The heat exchanger is the component that separates the toxic byproducts from the combustion, including carbon monoxide, from the warm air; without it, these byproducts would be blown into your home along with the heat.

Why Is a Cracked Heat Exchanger Dangerous?

Heat exchangers have an average lifespan similar to that of your furnace: about 15-18 years. The heat exchanger is constantly heating and cooling, which causes the metal to expand and contrast regularly throughout the winter months. After years of this action, cracks can develop in the heat exchanger. The reason this is dangerous is that a crack in the heat exchanger can allow the toxic byproducts to escape and enter your home, including carbon monoxide. Heat exchangers can’t be repaired once a crack develops, but they can be replaced.

The best way to ensure that your furnace is repaired properly is to hire a professional. The trained and certified experts at Saddleback Plumbing are available for any furnace repair in Orange County that you may have, so if you are experiencing problems with your furnace, call us today.

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Woodbridge Heating Guide: Furnace Fan Limit Switch

Friday, January 13th, 2012

When researching your Woodbridge furnace and potential problems it might have, you’ve probably run across a few references to the fan limit switch. And while you know that it can break in a number of ways, do you know what the switch does and what you should look for when checking your furnace its air handler for problems?

What the Limit Switch Does

To put it very simply, the furnace fan limit switch is a control that tells your furnace’s fan when to turn on and off. So, when the furnace isn’t on, it tells the blower not to operate (and send cold air into your home) and when the furnace is on, it tells the blower to turn on and start circulating the warm air.

While the primary function of the limit switch is to turn the blower fan on and off, it also has a safety role. When the temperature in the air supply plenum gets too hot, the limit switch turns off the furnace boiler to keep there from being any damage from overheating. This is handy if there is a blockage in the air vents or the controls are messed up due to water damage or improper adjustments to the settings.

Looking for Problems

Most of the time, when there is an issue with your furnace turning off or on frequently, the limit switch is one of the first things you will check. Because the switch is electronic and is attached to a thermostat which measures temperature in the air supply plenum, a small problem can result in it not working properly. So, you can easily check it by temporarily bypassing the switch and seeing if your device turns on or off properly.

In many cases, if the limit switch is the problem, you will still need to call a Woodbridge professional for replacement, but you can avoid a lot of headaches related to tracking down the source of the problem. If you suspect a limit switch problem, make sure to call someone immediately, because it does provide an important safety function and because without it your furnace won’t cycle on and off properly.

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Common Garden Grove Furnace Problems

Monday, January 2nd, 2012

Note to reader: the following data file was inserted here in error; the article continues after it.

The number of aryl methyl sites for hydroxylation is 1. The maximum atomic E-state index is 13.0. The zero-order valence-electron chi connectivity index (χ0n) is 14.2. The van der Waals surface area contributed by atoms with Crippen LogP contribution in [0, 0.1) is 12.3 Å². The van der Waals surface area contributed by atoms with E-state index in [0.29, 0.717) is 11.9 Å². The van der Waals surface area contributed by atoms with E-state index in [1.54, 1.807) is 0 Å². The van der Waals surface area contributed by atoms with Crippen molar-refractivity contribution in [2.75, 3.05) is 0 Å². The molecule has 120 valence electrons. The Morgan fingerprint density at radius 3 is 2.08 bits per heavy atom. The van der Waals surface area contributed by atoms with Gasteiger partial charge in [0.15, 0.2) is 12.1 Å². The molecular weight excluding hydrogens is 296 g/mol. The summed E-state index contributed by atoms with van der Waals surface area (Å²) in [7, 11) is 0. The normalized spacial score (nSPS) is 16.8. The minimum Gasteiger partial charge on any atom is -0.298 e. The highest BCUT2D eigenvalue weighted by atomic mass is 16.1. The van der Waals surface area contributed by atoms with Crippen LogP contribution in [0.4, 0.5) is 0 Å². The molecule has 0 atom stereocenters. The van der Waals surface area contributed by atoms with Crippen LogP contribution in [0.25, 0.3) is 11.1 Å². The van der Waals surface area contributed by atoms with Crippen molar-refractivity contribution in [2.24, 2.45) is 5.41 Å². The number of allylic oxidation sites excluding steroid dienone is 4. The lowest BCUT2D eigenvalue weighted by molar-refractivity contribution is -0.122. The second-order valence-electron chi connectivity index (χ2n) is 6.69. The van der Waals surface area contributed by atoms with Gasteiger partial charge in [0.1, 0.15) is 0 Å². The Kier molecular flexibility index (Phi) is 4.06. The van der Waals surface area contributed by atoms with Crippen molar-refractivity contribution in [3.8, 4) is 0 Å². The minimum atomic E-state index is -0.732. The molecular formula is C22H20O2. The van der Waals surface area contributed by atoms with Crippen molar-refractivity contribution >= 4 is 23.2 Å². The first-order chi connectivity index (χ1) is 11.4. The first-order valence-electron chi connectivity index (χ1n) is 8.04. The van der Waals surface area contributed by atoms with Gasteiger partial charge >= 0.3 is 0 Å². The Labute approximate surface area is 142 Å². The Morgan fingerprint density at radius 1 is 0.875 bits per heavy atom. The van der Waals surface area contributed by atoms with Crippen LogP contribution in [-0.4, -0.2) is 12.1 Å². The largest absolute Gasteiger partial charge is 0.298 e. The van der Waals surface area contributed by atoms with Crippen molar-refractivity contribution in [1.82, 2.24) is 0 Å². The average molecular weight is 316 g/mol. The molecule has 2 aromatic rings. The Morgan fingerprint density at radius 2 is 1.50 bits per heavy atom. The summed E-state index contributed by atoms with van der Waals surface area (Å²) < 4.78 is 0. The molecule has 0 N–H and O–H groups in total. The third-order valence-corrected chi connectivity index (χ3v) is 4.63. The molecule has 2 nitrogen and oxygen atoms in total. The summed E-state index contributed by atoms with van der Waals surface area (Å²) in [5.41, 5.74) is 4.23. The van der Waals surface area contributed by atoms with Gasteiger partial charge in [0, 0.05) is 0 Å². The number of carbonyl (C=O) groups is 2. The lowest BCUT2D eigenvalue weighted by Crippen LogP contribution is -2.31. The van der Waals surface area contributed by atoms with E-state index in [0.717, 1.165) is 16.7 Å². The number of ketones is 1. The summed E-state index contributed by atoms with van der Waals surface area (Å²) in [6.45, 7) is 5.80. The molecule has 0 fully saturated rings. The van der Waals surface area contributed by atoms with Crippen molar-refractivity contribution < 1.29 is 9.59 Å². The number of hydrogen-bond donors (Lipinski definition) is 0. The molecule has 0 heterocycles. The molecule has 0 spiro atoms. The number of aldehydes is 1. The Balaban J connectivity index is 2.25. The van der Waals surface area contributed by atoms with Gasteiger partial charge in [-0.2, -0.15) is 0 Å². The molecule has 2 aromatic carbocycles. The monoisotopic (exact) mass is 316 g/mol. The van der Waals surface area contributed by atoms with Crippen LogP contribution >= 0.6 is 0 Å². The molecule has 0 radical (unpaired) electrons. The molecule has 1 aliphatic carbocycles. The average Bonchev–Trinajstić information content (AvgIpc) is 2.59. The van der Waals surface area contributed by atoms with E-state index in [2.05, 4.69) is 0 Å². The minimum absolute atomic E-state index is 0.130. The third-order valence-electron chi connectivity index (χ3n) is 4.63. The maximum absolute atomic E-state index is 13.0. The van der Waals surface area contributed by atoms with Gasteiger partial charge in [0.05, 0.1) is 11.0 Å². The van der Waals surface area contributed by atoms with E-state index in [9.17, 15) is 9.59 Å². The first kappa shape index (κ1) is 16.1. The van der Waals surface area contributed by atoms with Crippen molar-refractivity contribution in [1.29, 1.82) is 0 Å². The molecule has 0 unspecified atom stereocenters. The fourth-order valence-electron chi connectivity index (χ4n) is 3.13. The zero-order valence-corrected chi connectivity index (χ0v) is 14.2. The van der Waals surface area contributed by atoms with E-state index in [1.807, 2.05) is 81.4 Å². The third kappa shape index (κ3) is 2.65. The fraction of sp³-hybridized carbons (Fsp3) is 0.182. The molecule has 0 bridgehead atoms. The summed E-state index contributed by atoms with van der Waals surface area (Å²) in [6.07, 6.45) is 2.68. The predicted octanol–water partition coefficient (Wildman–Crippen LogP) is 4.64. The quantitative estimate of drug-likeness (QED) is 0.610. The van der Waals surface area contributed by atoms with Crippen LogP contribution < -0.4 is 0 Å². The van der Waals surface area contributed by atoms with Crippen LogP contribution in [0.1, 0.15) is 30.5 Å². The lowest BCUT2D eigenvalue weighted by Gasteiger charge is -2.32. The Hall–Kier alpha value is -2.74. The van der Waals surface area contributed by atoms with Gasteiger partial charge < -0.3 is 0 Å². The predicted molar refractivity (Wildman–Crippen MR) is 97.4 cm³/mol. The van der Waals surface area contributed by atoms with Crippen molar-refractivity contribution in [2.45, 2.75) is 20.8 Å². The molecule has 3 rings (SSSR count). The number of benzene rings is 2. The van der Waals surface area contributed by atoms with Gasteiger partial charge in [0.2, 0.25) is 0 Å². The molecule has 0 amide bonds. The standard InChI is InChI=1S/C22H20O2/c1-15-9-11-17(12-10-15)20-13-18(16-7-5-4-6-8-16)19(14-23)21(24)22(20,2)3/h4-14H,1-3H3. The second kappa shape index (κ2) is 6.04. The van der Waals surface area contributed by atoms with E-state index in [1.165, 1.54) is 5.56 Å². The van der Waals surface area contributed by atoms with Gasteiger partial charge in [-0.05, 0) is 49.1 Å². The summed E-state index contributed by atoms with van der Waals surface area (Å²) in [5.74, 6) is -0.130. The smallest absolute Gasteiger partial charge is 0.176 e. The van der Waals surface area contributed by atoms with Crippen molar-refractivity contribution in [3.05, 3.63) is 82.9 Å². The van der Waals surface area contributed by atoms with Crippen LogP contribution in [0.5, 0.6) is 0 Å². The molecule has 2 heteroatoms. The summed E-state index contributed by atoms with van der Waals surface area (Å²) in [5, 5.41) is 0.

When it comes to your home Garden Grove furnace, you simply want it to work all of the time. But just like any other piece of equipment, your furnace will have problems from time to time. A few of these are relatively simple to fix on your own, but for the most part you’ll need to call in someone to take care of the repairs for you.

However, before you can do that, you’ll need to recognize that a problem exists at all. And the earlier you notice the warning signs, the better off you’ll be. It’s always better to get a furnace problem taken care of right away than to wait until your furnace stops working completely.

It’s also good to remember that quite often the problems you’re having with your furnace are really originating with your thermostat. This is usually welcome news, as thermostats are much cheaper and easier to repair and replace than many other parts of your furnace. In fact, even if your furnace isn’t working at all, it may only be the result of a faulty thermostat.

Another problem you may start to notice is that one part of your Garden Grove house is being warmed more than another part. When this happens, it can be a sign that there is something wrong with the furnace, but it may also be that the pressure in your duct system is not balanced properly. A simple rebalancing of this system can have your house heating evenly again in no time.

You may also realize that your furnace seems to be cycling on and off too often. When a furnace is working properly, it will come on for a considerable period of time and then shut off until the temperature in the house drops below the desired level. However, some problems can cause your furnace to complete many short cycles rather than fewer short ones.

If this is happening to your furnace, there are several possible causes. Something might be wrong with the blower on the furnace or the thermostat might not be feeding the furnace the correct information. Another possibility is that your furnace’s air filter is dirty or clogged.

While there are sometimes simple and straightforward solutions to these types of common furnace problems, it’s best to call in a Garden Grove professional to have them take a look if you’re not sure where to start searching for a problem. In most cases you’ll need them to come out and make the necessary repairs anyway.